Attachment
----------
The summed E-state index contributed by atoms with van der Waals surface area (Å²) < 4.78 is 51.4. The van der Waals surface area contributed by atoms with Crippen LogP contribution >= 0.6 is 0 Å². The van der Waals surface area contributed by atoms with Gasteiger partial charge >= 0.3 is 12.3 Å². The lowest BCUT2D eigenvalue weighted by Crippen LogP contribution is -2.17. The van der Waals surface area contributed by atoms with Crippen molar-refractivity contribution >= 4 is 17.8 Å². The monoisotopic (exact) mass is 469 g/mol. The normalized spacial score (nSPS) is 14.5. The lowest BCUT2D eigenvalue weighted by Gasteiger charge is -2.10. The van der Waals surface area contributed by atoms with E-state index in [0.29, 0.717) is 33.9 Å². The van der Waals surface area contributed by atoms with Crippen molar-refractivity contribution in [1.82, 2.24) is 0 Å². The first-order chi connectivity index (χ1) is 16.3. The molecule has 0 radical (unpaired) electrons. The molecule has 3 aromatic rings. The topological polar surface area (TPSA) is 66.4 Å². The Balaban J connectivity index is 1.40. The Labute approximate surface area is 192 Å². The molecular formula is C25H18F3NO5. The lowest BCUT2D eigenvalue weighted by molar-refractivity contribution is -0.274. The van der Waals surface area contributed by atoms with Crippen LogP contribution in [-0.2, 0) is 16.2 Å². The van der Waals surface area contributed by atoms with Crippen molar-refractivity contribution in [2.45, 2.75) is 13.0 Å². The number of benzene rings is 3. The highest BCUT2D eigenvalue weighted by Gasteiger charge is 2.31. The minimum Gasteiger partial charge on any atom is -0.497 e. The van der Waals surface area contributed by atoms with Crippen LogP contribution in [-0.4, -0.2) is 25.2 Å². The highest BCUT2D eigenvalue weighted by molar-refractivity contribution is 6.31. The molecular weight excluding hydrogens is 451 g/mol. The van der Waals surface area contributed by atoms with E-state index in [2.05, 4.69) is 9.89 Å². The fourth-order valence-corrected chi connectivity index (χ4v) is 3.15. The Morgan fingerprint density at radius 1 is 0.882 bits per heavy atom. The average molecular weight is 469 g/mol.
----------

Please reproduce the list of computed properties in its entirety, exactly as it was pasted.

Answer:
The summed E-state index contributed by atoms with van der Waals surface area (Å²) < 4.78 is 51.4. The van der Waals surface area contributed by atoms with Crippen LogP contribution >= 0.6 is 0 Å². The van der Waals surface area contributed by atoms with Gasteiger partial charge >= 0.3 is 12.3 Å². The lowest BCUT2D eigenvalue weighted by Crippen LogP contribution is -2.17. The van der Waals surface area contributed by atoms with Crippen molar-refractivity contribution >= 4 is 17.8 Å². The monoisotopic (exact) mass is 469 g/mol. The normalized spacial score (nSPS) is 14.5. The lowest BCUT2D eigenvalue weighted by Gasteiger charge is -2.10. The van der Waals surface area contributed by atoms with E-state index in [0.29, 0.717) is 33.9 Å². The van der Waals surface area contributed by atoms with Crippen molar-refractivity contribution in [1.82, 2.24) is 0 Å². The first-order chi connectivity index (χ1) is 16.3. The molecule has 0 radical (unpaired) electrons. The molecule has 3 aromatic rings. The topological polar surface area (TPSA) is 66.4 Å². The Balaban J connectivity index is 1.40. The Labute approximate surface area is 192 Å². The molecular formula is C25H18F3NO5. The lowest BCUT2D eigenvalue weighted by molar-refractivity contribution is -0.274. The van der Waals surface area contributed by atoms with Crippen LogP contribution in [-0.2, 0) is 16.2 Å². The van der Waals surface area contributed by atoms with Crippen molar-refractivity contribution in [2.45, 2.75) is 13.0 Å². The number of benzene rings is 3. The highest BCUT2D eigenvalue weighted by Gasteiger charge is 2.31. The minimum Gasteiger partial charge on any atom is -0.497 e. The van der Waals surface area contributed by atoms with Crippen LogP contribution in [-0.4, -0.2) is 25.2 Å². The highest BCUT2D eigenvalue weighted by molar-refractivity contribution is 6.31. The molecular weight excluding hydrogens is 451 g/mol. The van der Waals surface area contributed by atoms with E-state index in [2.05, 4.69) is 9.89 Å². The fourth-order valence-corrected chi connectivity index (χ4v) is 3.15. The Morgan fingerprint density at radius 1 is 0.882 bits per heavy atom. The average molecular weight is 469 g/mol.